In a landmark ruling Botswana’s High Court in Gaborone on Friday gave women inheritance rights for the first time, up-ending a male-dominated system that had prevailed in the thriving African nation.
Announcing the ruling, Justice Key Dingake said “it seems to me that the time has now arisen for the justices of this court to assume the role of the judicial midwife and assist in the birth of a new world struggling to be born.”
The court had been hearing a case brought by three sisters aged over 65, whose claim to family property is being challenged by their nephew.
The court ruled that a tribal law, giving the youngest-born son rights to inherit the family home was not in line with the country’s constitution, which guarantees gender equality.
According to Tswana custom the family home is either inherited by the first-born or last-born son, depending on tribe.
Two of the women were in court to greet the ruling with cheers and broad smiles.
“Tonight I will sleep like a baby!” declared 79-year-old plaintiff Edith Mmusi.
While there was jubilation from the applicants, their lawyer and sympathizers, the defendant Molefi Ramantele said the court had undermined the country’s culture.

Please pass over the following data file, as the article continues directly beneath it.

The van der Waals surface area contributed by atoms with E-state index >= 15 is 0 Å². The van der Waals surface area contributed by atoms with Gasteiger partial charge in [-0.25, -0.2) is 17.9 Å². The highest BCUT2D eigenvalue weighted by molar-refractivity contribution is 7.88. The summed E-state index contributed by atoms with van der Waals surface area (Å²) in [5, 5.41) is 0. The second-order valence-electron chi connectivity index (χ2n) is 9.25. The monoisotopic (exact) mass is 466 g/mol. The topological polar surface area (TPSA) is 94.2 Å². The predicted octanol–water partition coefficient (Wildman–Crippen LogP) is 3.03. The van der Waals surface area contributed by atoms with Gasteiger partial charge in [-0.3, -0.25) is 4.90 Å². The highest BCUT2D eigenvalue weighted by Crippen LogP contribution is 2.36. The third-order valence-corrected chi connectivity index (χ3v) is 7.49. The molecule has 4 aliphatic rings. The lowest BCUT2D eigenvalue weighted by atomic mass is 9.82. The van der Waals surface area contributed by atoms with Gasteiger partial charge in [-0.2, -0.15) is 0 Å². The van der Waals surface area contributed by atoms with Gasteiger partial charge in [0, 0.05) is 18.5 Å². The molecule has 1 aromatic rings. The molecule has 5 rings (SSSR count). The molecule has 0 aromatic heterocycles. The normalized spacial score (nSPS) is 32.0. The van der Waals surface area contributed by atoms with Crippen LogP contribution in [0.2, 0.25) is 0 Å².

“This is a sad day for me, I am saddened by this ruling. People should learn to respect our culture,” he said.
The government’s attorney general and lower courts had opposed the case on the grounds of “Botswana being a culturally inclined nation” and scrapping customary inheritance laws was not in line with the “public mood.”
But Friday’s judgment was welcomed by advocacy groups, who declared it a victory for a region where women are too often treated as second class citizens.
According to advocacy group Social Watch, sub-Saharan Africa is among the world’s most inequitable regions.
While the gender gap in Botswana is narrower than the global average, activists say significant legal, economic and cultural hurdles remain.
“We are celebrating victory of women, this is the best judgment ever,” said Priti Patel, deputy director of the Southern Africa Litigation Centre.
“This is a significant step forward for women’s rights not only in Botswana but in the southern Africa region, where many countries are addressing similar discriminatory laws.”